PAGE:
• Consolidate the various integrity initiatives under one umbrella with clear objectives and targets, and develop a dedicated code of conduct as well as a comprehensive communications and training strategy.

  • Maintain momentum towards the implementation of the RIA system and continue efforts to improve regulations on an on-going basis.

  • Share the Users Councils’ experience and good practices with other regulators in Peru and internationally.

  • Improve the efficiency of inspections by adopting a compliance-driven and risk-based strategy; improve transparency with regard to their outcomes; and continue standardising consistent criteria.

copy the linklink copied!Output and outcome

OSITRAN collects a vast amount of information from regulated entities and produces statistical reports. The regulator lacks the relevant IT tools for better data management and does not appear to turn the collected information into evidence for decision-making.

OSITRAN has defined a four-year strategic plan (2019-2022) with indicators focused mainly on the implementation, rather than the outcome, of activities. Monitoring is carried out twice a year but it may be under-utilised for accountability purposes. OSITRAN thus misses an opportunity to link its performance to sector performance -- and assess the impact of OSITRAN activities on the quality of services. Although it is not required to do so by law, OSITRAN prepares and submits an annual report to Congress.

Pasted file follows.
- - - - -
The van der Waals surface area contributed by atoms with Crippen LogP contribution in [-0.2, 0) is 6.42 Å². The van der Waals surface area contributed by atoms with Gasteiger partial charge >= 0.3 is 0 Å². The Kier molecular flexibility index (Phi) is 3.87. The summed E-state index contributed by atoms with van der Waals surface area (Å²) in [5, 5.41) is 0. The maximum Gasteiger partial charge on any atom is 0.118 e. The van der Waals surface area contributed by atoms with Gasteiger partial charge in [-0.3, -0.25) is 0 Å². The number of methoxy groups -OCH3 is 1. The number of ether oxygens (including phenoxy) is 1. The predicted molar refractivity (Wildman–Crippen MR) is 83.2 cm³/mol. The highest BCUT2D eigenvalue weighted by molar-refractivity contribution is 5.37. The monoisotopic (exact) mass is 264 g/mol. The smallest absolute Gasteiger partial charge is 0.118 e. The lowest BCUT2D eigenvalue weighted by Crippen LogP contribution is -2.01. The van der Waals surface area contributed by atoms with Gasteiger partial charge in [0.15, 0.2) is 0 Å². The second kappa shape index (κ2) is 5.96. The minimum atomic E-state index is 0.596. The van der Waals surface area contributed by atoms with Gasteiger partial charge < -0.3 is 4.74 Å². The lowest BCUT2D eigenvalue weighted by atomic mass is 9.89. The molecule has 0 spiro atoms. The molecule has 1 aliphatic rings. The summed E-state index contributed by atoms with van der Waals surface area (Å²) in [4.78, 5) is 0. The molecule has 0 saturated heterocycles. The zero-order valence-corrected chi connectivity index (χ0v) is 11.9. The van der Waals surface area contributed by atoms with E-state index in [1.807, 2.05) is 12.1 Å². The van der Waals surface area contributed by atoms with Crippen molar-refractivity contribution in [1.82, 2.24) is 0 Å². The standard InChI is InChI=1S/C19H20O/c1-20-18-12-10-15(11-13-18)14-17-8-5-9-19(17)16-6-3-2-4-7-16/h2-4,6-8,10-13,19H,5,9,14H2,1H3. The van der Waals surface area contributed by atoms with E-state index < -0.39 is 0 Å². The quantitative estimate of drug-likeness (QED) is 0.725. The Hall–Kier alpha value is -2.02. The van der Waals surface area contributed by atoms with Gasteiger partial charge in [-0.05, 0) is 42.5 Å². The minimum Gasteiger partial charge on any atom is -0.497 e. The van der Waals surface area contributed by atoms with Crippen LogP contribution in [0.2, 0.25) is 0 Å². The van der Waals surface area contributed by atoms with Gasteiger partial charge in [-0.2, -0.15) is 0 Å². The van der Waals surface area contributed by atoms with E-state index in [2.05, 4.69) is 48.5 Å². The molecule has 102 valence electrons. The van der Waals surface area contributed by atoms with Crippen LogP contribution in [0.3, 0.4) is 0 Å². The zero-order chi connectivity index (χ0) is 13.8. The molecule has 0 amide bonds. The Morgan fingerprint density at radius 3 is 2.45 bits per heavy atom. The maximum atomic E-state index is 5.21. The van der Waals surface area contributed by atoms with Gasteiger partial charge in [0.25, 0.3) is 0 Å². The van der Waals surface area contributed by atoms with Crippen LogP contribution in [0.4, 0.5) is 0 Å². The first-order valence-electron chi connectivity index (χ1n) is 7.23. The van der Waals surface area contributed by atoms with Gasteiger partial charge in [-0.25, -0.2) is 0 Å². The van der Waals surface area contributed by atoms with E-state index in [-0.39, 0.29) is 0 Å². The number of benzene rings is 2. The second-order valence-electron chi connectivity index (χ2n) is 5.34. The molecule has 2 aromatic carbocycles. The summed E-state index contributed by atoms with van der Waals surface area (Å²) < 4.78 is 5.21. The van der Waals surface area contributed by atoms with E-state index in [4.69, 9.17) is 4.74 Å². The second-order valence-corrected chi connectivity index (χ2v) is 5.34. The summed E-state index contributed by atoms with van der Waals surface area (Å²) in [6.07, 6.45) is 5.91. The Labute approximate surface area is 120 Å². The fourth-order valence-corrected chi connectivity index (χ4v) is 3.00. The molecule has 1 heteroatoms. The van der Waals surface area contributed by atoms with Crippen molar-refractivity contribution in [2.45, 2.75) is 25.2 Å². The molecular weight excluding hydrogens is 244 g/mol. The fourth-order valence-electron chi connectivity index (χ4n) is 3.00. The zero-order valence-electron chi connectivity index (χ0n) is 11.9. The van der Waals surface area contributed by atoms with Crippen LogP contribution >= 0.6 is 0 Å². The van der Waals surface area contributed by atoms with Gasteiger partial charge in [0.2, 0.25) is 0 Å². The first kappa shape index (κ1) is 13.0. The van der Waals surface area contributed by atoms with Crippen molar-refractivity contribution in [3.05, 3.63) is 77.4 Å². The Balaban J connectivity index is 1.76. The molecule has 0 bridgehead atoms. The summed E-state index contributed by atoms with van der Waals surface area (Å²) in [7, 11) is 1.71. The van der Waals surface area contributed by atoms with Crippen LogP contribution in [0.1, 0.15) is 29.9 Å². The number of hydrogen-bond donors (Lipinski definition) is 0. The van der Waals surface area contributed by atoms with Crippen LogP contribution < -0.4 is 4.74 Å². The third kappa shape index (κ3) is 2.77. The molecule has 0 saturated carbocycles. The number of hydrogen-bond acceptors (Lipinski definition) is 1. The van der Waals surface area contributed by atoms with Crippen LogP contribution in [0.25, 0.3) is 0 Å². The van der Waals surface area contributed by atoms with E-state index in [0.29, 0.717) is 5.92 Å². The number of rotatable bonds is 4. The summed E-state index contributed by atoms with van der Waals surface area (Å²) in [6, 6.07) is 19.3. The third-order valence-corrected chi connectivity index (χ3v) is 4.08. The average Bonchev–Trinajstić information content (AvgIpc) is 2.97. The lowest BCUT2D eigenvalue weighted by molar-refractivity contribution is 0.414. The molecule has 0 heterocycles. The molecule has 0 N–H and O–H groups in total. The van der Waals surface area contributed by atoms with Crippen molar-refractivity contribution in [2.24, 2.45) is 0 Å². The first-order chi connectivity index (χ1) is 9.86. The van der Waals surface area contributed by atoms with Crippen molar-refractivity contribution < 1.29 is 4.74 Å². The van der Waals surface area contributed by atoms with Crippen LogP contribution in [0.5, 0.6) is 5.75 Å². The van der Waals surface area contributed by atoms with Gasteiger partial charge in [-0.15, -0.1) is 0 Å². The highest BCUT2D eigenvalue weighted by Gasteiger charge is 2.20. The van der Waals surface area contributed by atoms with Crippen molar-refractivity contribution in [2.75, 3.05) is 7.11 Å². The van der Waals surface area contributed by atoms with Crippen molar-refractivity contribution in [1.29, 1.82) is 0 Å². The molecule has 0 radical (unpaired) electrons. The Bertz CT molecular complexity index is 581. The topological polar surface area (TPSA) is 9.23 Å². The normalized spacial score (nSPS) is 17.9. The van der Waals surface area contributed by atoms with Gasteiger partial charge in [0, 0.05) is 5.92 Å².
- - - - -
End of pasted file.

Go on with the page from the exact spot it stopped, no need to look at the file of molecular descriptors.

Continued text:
Key recommendations

  • Adopt a comprehensive approach to data management and use the wealth of information gathered to engage with concessionaires, as well as to formulate evidence for improving regulation.

  • Develop outcome-focused indicators for the new strategic framework that capture the quality of activities and their impact on sector performance.

  • Continue monitoring the indicators twice a year and use the results for accountability purposes, while continuing to report to Congress.


This work is published under the responsibility of the Secretary-General of the OECD. The opinions expressed and arguments employed herein do not necessarily reflect the official views of OECD member countries.

This document, as well as any data and map included herein, are without prejudice to the status of or sovereignty over any territory, to the delimitation of international frontiers and boundaries and to the name of any territory, city or area.

Photo credits: Cover © Leigh Prather -, © Mr.Vander -, © magann -

Corrigenda to publications may be found on line at:

© OECD 2020

The use of this work, whether digital or print, is governed by the Terms and Conditions to be found at